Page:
Total internal reflection fluorescence microscope

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(Cis-)total internal reflection fluorescence microscope (TIRFM) diagram
  1. Specimen
  2. Evanescent wave range
  3. Cover slip
  4. Immersion oil
  5. Objective
  6. Emission beam (signal)
  7. Excitation beam
(Trans-)total internal reflection fluorescence microscope (TIRFM) diagram
  1. Objective
  2. Emission beam (signal)
  3. Immersion oil
  4. Cover slip
  5. Specimen
  6. Evanescent wave range
  7. Excitation beam
  8. Quartz prism

A total internal reflection fluorescence microscope (TIRFM) is a type of microscope with which a thin region of a specimen, usually less than 200 nanometers can be observed.


In cell and molecular biology, a large number of molecular events in cellular surfaces such as cell adhesion, binding of cells by hormones, secretion of neurotransmitters, and membrane dynamics have been studied with conventional fluorescence microscopes. However, fluorophores that are bound to the specimen surface and those in the surrounding medium exist in an equilibrium state. When these molecules are excited and detected with a conventional fluorescence microscope, the resulting fluorescence from those fluorophores bound to the surface is often overwhelmed by the background fluorescence due to the much larger population of non-bound molecules. TIRFM allows for selective excitation of the surface-bound fluorophores, while non-bound molecules are not excited and do not fluoresce. Due to the fact of sub-micron surface selectivity, TIRFM has become a method of choice for single molecule detection.


The idea of using total internal reflection to illuminate cells contacting the surface of glass was first described by E.J. Ambrose in 1956.[1] This idea was then extended by Daniel Axelrod[2] at the University of Michigan, Ann Arbor in the early 1980s as TIRFM. A TIRFM uses an evanescent wave to selectively illuminate and excite fluorophores in a restricted region of the specimen immediately adjacent to the glass-water interface. The evanescent electromagnetic field decays exponentially from the interface, and thus penetrates to a depth of only approximately 100 nm into the sample medium. Thus the TIRFM enables a selective visualization of surface regions such as the basal plasma membrane (which are about 7.5 nm thick) of cells as shown in the figure above. Note, however, that the region visualized is at least a few hundred nanometers wide, so the cytoplasmic zone immediately beneath the plasma membrane is necessarily visualized in addition to the plasma membrane during TIRF microscopy. The selective visualization of the plasma membrane renders the features and events on the plasma membrane in living cells with high axial resolution.

TIRF can also be used to observe the fluorescence of a single molecule,[3][4] making it an important tool of biophysics and quantitative biology. TIRF microscopy has also been applied in the single molecule detection of DNA biomarkers and SNP discrimination. [5]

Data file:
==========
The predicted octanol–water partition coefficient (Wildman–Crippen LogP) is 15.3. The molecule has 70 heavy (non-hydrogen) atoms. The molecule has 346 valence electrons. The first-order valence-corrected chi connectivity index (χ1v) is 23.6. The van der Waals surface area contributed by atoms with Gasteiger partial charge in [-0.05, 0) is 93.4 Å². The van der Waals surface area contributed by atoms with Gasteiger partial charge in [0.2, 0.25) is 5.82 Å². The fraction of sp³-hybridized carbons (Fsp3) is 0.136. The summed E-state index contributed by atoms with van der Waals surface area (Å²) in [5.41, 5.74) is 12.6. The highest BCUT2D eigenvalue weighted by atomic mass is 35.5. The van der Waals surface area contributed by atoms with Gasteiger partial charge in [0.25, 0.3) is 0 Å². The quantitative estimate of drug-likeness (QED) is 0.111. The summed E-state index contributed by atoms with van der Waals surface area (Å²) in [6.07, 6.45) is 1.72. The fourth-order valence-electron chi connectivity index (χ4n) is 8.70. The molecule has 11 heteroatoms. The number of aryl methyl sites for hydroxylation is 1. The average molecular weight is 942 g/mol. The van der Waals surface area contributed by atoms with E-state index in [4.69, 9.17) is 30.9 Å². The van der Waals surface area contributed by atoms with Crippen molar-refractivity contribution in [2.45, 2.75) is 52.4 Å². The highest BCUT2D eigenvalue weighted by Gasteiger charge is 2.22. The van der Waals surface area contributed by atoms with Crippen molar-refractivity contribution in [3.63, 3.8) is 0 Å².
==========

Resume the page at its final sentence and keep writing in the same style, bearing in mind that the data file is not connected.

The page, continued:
Cis-geometry (through-objective TIRFM) and trans-geometry (prism- and lightguide based TIRFM) have been shown to provide different quality of the effect of total internal reflection. In the case of trans-geometry, the excitation lightpath and the emission channel are separated, while in the case of objective-type TIRFM they share the objective and other optical elements of the microscope. Prism-based geometry was shown to generate clean evanescent wave, which exponential decay is close to theoretically predicted function.[6] In the case of objective-based TIRFM, however, the evanescent wave is contaminated with intense stray light. The intensity of stray light was shown to amount 10-15% of the evanescent wave, which makes it difficult to interpret data obtained by objective-type TIRFM [7][8]


  1. ^ Ambrose, EJ (24 Nov 1956). "A surface contact microscope for the study of cell movements". Nature. 178 (4543): 1194. Bibcode:1956Natur.178.1194A. doi:10.1038/1781194a0. PMID 13387666. S2CID 4290898.
  2. ^ Axelrod, D. (1 April 1981). "Cell-substrate contacts illuminated by total internal reflection fluorescence". The Journal of Cell Biology. 89 (1): 141–145. doi:10.1083/jcb.89.1.141. PMC 2111781. PMID 7014571.
  3. ^ Yanagida, Toshio; Sako, Yasushi; Minoghchi, Shigeru (10 February 2000). "Single-molecule imaging of EGFR signalling on the surface of living cells". Nature Cell Biology. 2 (3): 168–172. doi:10.1038/35004044. PMID 10707088. S2CID 25515586.
  4. ^ Andre et al. Cross-correlated tirf/afm reveals asymmetric distribution of forcegenerating heads along self-assembled, synthetic myosin filaments. Biophysical Journal, 96:1952–1960, 2009.
  5. ^ Sapkota, K.; et al. (2019). "Single-Step FRET-Based Detection of Femtomoles DNA". Sensors. 19 (16): 3495. doi:10.3390/s19163495. PMID 31405068.
  6. ^ Ambrose, W; et al. (1999). "Single-molecule detection with total internal reflection excitation: comparing signal-to-background and total signals in different geometries". Cytometry. 36 (3): 224–31. doi:10.1002/(sici)1097-0320(19990701)36:3<224::aid-cyto12>;2-j. PMID 10404972.
  7. ^ Mattheyses A. and Axelrod, D. (2006). "Direct measurement of the evanescent field profile produced by objective-based TIRF". J Biomed Opt. 11: 014006A. doi:10.1117/1.2161018. PMID 16526883.
  8. ^ Brunstein M, Teremetz M, Hérault K, Tourain C, Oheim, M. (2014). "Eliminating unwanted far-field excitation in objective-type TIRF. Part I." Biophys. J. 106 (5): 1020. Bibcode:2014BpJ...106.1020B. doi:10.1016/j.bpj.2013.12.049. PMC 4026778. PMID 24606927.CS1 maint: multiple names: authors list (link)

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